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Response of stored grain insect pests and barley to ozone treatment

Dong, XueORCID: 0000-0002-2647-5747 (2022) Response of stored grain insect pests and barley to ozone treatment. PhD thesis, Murdoch University.

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Ozone (O3) has distinct advantages over other stored grain pest treatments, such a toxicity to a broad range of organisms and rapid auto-decomposition to oxygen without leaving residues, making it a promising fumigant to protect stored grains.

This research project focused on understanding how stored grain insects and barley respond to ozone. Several studies have assessed the efficacy of O3 against pests in stored maize and wheat grain, but little is known about the toxicity of O3 on stored grain pests in barley and its effects on barley quality and germination. My results indicated that more than 2 days of ozone treatment should be considered as the endpoint to evaluate insect mortality rate due to delayed toxicity of O3. C×t product 36 mg h/L (700ppm × 24 h) offered complete mortality for all stages of the two species tested insects R. dominica and T. castaneum, without affecting barley commercial quality.

As barley is to be used for malting purposes, it is important to understand that effect of ozone on barley germination, whether positive or negative. Relevant short period treatment (20 min) with ozone at 700ppm can facilitate barley germination, but it was adversely impacted for longer O3 exposure times, such as 24 h.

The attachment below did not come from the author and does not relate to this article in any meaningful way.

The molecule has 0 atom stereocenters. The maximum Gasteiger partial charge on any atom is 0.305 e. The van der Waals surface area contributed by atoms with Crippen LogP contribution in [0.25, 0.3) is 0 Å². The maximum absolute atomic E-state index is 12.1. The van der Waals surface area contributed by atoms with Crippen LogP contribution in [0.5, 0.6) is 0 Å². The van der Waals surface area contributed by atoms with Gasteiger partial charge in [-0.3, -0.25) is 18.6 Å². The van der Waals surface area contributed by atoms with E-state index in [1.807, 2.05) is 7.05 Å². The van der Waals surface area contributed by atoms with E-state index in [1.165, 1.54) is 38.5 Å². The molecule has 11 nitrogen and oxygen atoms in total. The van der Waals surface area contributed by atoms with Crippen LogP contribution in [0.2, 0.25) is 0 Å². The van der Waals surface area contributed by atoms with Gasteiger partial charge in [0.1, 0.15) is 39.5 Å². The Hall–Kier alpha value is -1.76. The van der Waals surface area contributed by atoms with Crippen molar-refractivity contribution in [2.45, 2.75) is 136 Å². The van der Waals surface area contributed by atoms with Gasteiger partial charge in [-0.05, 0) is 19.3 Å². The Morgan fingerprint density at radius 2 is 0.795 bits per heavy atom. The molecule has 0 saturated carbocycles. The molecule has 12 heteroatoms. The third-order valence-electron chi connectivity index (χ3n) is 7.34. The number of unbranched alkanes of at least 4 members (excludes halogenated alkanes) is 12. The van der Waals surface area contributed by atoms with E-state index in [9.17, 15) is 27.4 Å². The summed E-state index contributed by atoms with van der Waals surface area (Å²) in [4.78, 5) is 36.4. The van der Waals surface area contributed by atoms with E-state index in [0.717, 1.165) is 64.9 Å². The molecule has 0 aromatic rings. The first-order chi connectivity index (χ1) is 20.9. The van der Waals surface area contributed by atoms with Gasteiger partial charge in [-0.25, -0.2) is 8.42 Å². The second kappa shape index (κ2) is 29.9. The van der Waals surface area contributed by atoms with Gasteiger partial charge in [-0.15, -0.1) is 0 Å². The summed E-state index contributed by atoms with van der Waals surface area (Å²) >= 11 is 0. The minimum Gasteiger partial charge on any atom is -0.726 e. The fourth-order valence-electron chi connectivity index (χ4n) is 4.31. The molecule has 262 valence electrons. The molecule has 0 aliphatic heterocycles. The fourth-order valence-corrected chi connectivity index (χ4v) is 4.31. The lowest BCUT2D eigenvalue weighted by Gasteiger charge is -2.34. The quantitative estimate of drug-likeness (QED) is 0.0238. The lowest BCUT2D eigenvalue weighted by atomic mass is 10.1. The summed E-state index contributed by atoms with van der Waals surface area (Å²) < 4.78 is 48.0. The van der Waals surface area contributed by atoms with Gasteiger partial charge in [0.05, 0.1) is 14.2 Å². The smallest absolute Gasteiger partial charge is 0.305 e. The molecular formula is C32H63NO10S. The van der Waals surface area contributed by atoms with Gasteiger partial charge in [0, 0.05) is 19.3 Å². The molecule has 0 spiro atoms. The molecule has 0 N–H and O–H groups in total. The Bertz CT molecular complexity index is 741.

Ozone treated barley seed released a greater number and quantity of volatile organic compounds (VOCs). However, alcohols and hydrocarbons gradually decreased, whereas aldehydes and organic acids markedly increased with increasing time of ozone treatment. Acetic acid was identified as a potential ozone stress-specific marker. Furthermore, the dosage-dependent function of acetic acid on barley germination was verified and results indicated that low dosage (0.05 - 0.5 mg/g of barley) of acetic acid could lead to increasing germination rate.

Potential chemical biomarkers from barley seeds during germination were identified using gas chromatography mass spectrometry (GC/MS). Statistical assessment of the data via principal component analysis demonstrated that the metabolic changes during germination were reflected by time-dependent shifts. Alcohols, fatty acids and ketones were the major contributors to the time-driven changes during germination. In addition, ozone induced an increase in fatty acids at the early stage of barley germination and probably enhanced germination by supplying carbon skeletons and energy for germination via the TCA cycle.

My results indicate that ozone could be utilized to improve the quality of malting barley on enhancing germination rate. The key finding is that acetic acid could be used as a regulator to control germination. Moreover, this PhD study is the first-time explored effect of O3 on metabolite profiles of barley germination, which could lead to identifying the factors might impact barley germination or malt quality.

Item Type: Thesis (PhD)
Murdoch Affiliation(s): Agricultural Sciences
Supervisor(s): Ren, Yonglin, Maker, Garth, Agarwal, Manjree and Yu, X.
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